Java Champions are a group of influential members of the Java community. The program is sponsored by Oracle. However, the Java Champions are self-organized and autonomous. The full list of current Java Champions is available on their page.
In 2005, Sun Microsystems recognized that Java developers had self organized into Java User Groups (JUGs). Sun set out to build a program to reach out to these groups and in doing so, recognized that there were many more Java developers not involved in JUGs. Sun then looked to develop a program that would tap into the industries "thought leaders" in order to reach these other developers. From this effort sprung the Java Champions program.
Sun observed that JUGs' structures were very organic and they operated very autonomously from Sun and each other. Sun decided that it was to their advantage to incorporate some of these characteristics into the Java Champions program. Java Champions should operate independently from Sun. Java Champions should select other Java Champions under the premise that they would have better reach into the overall community.
In addition to providing valuable feedback to Sun and then Oracle, the program has had notable moments[neutrality is disputed] such as getting Microsoft to withdraw a patent application that threatened BlueJ. They also convinced Sun that is was not in their best interest to have their lawyers threaten the community for their use of Java trademarks as they helped Sun strengthen the brand. There were other more subtle effects on decision making in Sun and Oracle as a result of Java Champion’s discussions on their mailing list.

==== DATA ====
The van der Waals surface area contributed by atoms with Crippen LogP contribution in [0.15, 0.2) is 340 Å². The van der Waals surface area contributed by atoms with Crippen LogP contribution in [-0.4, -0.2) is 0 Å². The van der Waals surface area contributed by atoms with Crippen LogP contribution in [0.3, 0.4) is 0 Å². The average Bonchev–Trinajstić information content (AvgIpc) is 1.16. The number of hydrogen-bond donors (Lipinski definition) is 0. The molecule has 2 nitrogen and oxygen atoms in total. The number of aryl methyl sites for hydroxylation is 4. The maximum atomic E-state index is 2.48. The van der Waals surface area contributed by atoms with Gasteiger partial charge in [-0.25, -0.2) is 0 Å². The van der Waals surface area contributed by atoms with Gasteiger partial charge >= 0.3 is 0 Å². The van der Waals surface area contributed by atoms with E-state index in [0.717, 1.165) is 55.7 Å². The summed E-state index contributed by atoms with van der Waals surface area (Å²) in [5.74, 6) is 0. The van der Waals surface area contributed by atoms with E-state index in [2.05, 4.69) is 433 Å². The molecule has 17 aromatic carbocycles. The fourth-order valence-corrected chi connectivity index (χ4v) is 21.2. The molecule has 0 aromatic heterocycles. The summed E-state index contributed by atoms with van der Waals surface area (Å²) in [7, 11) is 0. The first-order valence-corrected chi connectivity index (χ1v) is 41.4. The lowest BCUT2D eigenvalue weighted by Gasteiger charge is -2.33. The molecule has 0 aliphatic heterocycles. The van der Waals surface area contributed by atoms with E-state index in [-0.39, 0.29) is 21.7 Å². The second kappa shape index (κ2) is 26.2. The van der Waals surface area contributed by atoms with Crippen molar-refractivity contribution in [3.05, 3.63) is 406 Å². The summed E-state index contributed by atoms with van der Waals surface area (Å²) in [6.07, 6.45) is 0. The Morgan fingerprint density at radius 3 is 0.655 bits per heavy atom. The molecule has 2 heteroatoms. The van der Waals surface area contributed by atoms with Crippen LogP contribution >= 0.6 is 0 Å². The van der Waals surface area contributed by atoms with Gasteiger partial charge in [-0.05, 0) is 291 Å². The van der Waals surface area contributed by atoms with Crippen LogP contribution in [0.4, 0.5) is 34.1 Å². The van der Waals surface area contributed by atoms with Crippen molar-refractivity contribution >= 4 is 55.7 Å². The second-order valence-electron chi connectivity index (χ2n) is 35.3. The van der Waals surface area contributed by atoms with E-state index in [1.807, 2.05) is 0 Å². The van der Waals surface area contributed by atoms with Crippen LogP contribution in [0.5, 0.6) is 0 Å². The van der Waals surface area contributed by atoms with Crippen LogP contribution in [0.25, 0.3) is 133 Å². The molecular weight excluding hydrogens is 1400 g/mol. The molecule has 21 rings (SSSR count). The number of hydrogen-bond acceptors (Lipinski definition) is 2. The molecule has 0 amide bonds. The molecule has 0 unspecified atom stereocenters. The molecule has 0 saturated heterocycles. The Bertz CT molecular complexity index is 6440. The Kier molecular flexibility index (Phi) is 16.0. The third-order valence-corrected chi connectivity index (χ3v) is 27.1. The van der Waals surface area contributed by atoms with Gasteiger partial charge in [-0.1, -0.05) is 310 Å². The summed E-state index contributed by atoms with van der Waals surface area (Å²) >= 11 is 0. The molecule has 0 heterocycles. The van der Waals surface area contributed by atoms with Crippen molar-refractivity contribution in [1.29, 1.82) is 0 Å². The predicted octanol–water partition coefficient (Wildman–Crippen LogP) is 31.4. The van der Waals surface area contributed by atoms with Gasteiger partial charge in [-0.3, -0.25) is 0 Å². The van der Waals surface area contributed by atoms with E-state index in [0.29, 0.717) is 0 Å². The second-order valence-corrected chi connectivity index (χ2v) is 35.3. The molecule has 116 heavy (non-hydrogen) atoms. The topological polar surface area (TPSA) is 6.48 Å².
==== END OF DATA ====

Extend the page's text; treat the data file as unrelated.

Oracle continued to operate the Java Champions program after acquiring Sun Microsystems in 2010.
For a candidate to become a Java Champion, an existing Java Champion needs to nominate the candidate as well as submit a document describing how the candidate complies with the five principles listed below. All Java Champions are invited to discuss and then vote on the candidates application. Three no votes would veto a nomination.
The criteria of evaluation are the following:
- Java Champions are leaders; ideal candidates are leading Java-related projects, JUG communities, and so on.
- Java Champions are technical luminaries; the candidate should be a Java engineer or architect who is relatively senior and has lots of experience.
- Java Champions are independent-minded and credible; Java Champions may author or publish content that is pro, neutral, or negative toward Oracle.
- Java Champions are involved with some really cool applications of Java Technology or some humanitarian or educational effort. The application must be openly available to the Java community (vs. a company-proprietary or government-classified project).
- Java Champions are able to evangelize or influence other developers through their own professional activities (via consulting, teaching, writing, speaking, etc.)
Most Java Champions fall in one of these categories:
- Well-known open source developers
- Renowned conference speakers, bloggers and teachers
- Community leaders organising developer conferences or JUGs
- Well-known technical experts
Notable Java Champions
- James Gosling, for the obvious reason that he invented Java
- Doug Lea, for his work in the Java memory model and the
java.util.concurrent package in the JDK
- Joshua Bloch, for his work on many[specify] Java features and best-seller books
- Daniel deOliveira (2016), Founding Member of the Java Champion program
- Felipe Gaúcho (2010), awarded posthumously
- Frans Thamura (2017)
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